Cysteines Control the N- And C-linker-dependent Gating of KCNH1 Potassium Channels

Biochim Biophys Acta. 2012 May;1818(5):1187-95. doi: 10.1016/j.bbamem.2012.01.021. Epub 2012 Jan 28.

Abstract

KCNH1 (EAG1) is a member of the Kv family of voltage-gated potassium channels. However, KCNH1 channels also show some amino-acid sequence similarity to cyclic-nucleotide-regulated channels: they harbor an N-terminal PAS domain, a C-terminal cyclic nucleotide binding homology domain (cNBHD), and N- and C-terminal binding sites for calmodulin. Another notable feature is the channels' high sensitivity toward oxidative modification. Using human KCNH1 expressed in Xenopus oocytes and HEK 293 cells we investigated how oxidative modification alters channel function. Intracellular application of H(2)O(2) or cysteine-specific modifiers potently inhibited KCNH1 channels in two phases. Our systematic cysteine mutagenesis study showed that the rapid and dominant phase was attributed to a right-shift in the voltage dependence of activation, caused by chemical modification of residues C145 and C214. The slow component depended on the C-terminal residues C532 and C562. The cysteine pairs are situated at structural elements linking the transmembrane S1 segment with the PAS domain (N-linker) and the transmembrane channel gate S6 with the cNBH domain (C-linker), respectively. The functional state of KCNH1 channels is determined by the oxidative status of these linkers that provide an additional dimension of channel regulation.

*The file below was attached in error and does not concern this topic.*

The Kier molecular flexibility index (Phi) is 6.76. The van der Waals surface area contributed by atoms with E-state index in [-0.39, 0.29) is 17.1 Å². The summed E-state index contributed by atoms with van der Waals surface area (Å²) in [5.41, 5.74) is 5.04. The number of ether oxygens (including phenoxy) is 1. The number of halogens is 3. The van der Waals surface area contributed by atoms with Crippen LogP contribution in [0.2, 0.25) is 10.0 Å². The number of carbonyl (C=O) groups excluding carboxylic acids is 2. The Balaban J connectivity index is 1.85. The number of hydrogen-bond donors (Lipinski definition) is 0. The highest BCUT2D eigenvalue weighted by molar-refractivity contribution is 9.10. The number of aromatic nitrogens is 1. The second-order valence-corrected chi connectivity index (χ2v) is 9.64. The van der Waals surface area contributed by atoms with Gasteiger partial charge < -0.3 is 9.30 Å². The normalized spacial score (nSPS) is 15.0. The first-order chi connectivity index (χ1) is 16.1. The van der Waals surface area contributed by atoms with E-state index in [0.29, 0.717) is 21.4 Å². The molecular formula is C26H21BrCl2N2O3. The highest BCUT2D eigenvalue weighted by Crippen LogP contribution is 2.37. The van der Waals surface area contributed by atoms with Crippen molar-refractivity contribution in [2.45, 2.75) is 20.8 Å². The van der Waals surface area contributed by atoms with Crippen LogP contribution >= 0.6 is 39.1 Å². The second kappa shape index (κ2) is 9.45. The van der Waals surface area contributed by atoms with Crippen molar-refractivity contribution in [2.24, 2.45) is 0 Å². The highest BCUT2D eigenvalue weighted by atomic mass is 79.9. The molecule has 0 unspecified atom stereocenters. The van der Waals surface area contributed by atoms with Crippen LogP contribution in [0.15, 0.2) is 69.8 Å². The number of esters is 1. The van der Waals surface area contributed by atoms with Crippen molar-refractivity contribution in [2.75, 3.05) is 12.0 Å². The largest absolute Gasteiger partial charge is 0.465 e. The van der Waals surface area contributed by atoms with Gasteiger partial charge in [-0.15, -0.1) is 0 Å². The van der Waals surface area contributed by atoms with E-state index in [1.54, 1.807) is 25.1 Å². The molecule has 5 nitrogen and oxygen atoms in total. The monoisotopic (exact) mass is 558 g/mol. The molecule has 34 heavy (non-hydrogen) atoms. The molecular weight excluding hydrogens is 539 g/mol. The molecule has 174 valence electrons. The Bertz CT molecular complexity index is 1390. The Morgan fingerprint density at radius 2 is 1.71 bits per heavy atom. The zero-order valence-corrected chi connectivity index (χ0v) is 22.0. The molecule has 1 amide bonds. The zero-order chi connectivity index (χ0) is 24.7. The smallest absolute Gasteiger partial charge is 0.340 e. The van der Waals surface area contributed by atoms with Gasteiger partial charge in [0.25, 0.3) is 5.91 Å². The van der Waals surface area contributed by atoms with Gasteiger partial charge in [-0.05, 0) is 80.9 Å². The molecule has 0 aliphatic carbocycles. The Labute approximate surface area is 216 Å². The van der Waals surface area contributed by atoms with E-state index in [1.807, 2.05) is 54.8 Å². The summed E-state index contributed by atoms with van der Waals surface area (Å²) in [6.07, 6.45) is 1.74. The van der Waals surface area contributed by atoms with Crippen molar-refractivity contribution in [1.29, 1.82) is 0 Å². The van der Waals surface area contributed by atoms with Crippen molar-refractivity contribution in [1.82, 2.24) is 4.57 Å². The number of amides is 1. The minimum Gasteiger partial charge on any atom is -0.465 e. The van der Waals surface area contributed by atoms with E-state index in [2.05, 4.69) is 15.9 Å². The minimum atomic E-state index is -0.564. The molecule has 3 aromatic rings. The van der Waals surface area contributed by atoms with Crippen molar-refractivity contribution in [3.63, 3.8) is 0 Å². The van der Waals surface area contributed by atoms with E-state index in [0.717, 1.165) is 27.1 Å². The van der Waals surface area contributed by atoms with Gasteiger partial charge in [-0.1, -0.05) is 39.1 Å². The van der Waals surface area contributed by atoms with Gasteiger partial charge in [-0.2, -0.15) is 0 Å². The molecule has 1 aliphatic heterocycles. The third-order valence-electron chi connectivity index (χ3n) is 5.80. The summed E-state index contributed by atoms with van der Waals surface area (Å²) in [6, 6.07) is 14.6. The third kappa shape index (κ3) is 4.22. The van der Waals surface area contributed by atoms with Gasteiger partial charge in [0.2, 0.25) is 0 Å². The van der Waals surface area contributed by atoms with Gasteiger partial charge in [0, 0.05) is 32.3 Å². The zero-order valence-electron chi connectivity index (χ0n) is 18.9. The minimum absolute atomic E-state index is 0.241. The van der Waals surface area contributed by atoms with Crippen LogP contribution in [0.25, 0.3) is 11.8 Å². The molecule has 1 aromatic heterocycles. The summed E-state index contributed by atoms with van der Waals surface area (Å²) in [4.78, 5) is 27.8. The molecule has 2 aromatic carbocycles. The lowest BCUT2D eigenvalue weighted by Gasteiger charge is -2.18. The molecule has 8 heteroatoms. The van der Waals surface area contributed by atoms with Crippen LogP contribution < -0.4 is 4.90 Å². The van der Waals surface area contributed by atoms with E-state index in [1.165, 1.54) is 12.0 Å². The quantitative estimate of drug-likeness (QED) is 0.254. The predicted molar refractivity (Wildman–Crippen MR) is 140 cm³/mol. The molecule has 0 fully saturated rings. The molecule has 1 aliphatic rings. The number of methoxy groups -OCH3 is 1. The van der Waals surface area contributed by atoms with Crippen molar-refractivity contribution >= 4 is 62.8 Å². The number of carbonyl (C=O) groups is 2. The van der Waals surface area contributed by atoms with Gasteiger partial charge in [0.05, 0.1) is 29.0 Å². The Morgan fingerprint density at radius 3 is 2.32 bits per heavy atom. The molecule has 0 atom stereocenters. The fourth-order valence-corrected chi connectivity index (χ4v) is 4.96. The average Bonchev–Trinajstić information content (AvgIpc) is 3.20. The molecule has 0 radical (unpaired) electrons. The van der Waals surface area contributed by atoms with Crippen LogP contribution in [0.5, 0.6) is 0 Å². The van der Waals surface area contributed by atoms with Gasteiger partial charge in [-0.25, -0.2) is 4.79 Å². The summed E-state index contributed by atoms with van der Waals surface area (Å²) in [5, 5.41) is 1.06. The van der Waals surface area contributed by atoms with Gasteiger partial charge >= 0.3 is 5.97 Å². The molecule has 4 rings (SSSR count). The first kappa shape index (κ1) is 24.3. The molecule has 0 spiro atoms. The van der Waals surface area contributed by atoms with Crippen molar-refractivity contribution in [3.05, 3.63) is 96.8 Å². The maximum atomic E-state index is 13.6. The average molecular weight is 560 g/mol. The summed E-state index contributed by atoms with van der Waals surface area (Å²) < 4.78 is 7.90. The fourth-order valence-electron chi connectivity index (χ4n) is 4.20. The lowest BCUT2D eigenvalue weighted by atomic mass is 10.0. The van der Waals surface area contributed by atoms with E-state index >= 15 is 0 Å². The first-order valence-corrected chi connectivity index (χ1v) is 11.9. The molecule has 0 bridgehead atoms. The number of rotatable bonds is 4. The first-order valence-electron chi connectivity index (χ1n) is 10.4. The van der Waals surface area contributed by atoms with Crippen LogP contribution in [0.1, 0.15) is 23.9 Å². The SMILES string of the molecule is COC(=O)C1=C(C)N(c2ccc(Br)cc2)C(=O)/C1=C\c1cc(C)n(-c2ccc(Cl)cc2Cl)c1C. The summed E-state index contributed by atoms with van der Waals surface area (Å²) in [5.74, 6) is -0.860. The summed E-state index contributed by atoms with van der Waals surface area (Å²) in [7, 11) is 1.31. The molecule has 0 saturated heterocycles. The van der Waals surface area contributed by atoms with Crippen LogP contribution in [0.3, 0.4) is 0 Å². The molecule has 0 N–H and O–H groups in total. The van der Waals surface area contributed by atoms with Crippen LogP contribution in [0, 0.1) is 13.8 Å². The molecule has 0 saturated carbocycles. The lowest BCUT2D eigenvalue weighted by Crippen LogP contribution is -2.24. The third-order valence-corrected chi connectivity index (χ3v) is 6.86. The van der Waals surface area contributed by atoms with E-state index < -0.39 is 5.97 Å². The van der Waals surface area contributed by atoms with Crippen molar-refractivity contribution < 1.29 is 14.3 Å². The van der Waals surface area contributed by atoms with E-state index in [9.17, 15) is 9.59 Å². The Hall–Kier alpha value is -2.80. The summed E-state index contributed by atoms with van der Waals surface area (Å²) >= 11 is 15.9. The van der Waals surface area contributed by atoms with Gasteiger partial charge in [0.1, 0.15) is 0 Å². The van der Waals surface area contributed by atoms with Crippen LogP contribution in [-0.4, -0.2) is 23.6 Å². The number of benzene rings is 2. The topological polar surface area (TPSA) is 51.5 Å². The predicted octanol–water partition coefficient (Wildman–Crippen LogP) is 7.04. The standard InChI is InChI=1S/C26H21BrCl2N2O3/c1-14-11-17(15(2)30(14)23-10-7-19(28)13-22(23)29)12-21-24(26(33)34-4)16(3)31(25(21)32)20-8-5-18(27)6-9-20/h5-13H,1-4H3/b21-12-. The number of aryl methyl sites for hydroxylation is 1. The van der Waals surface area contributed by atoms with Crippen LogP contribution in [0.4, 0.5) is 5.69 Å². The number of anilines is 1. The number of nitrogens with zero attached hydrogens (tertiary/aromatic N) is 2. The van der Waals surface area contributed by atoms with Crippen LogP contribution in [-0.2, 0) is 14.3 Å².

Publication types

  • Research Support, N.I.H., Extramural
  • Research Support, Non-U.S. Gov't

MeSH terms

  • Animals
  • Cysteine / chemistry
  • Cysteine / genetics
  • Cysteine / metabolism*
  • Ether-A-Go-Go Potassium Channels / chemistry
  • Ether-A-Go-Go Potassium Channels / genetics
  • Ether-A-Go-Go Potassium Channels / metabolism*
  • HEK293 Cells
  • Humans
  • Ion Channel Gating / physiology*
  • Mutagenesis, Site-Directed
  • Oxidation-Reduction
  • Protein Processing, Post-Translational / physiology*
  • Protein Structure, Secondary
  • Protein Structure, Tertiary
  • Xenopus laevis

Substances

  • Ether-A-Go-Go Potassium Channels
  • KCNH1 protein, human
  • Cysteine